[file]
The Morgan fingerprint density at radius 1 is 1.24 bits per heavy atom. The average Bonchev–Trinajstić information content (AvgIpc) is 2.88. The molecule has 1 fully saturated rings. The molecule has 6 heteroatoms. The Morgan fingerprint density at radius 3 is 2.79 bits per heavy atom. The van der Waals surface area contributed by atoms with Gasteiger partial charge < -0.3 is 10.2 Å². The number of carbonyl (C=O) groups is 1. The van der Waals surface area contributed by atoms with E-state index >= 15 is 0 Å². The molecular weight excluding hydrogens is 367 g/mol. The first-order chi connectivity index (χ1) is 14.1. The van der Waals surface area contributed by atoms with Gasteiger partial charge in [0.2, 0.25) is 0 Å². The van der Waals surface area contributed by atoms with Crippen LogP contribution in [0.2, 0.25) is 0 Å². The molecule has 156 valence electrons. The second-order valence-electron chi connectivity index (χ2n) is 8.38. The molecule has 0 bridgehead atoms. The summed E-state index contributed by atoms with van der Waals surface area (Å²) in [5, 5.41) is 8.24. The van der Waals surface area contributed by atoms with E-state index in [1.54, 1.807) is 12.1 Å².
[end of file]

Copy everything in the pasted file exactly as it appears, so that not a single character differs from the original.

The Morgan fingerprint density at radius 1 is 1.24 bits per heavy atom. The average Bonchev–Trinajstić information content (AvgIpc) is 2.88. The molecule has 1 fully saturated rings. The molecule has 6 heteroatoms. The Morgan fingerprint density at radius 3 is 2.79 bits per heavy atom. The van der Waals surface area contributed by atoms with Gasteiger partial charge < -0.3 is 10.2 Å². The number of carbonyl (C=O) groups is 1. The van der Waals surface area contributed by atoms with E-state index >= 15 is 0 Å². The molecular weight excluding hydrogens is 367 g/mol. The first-order chi connectivity index (χ1) is 14.1. The van der Waals surface area contributed by atoms with Gasteiger partial charge in [0.2, 0.25) is 0 Å². The van der Waals surface area contributed by atoms with Crippen LogP contribution in [0.2, 0.25) is 0 Å². The molecule has 156 valence electrons. The second-order valence-electron chi connectivity index (χ2n) is 8.38. The molecule has 0 bridgehead atoms. The summed E-state index contributed by atoms with van der Waals surface area (Å²) in [5, 5.41) is 8.24. The van der Waals surface area contributed by atoms with E-state index in [1.54, 1.807) is 12.1 Å².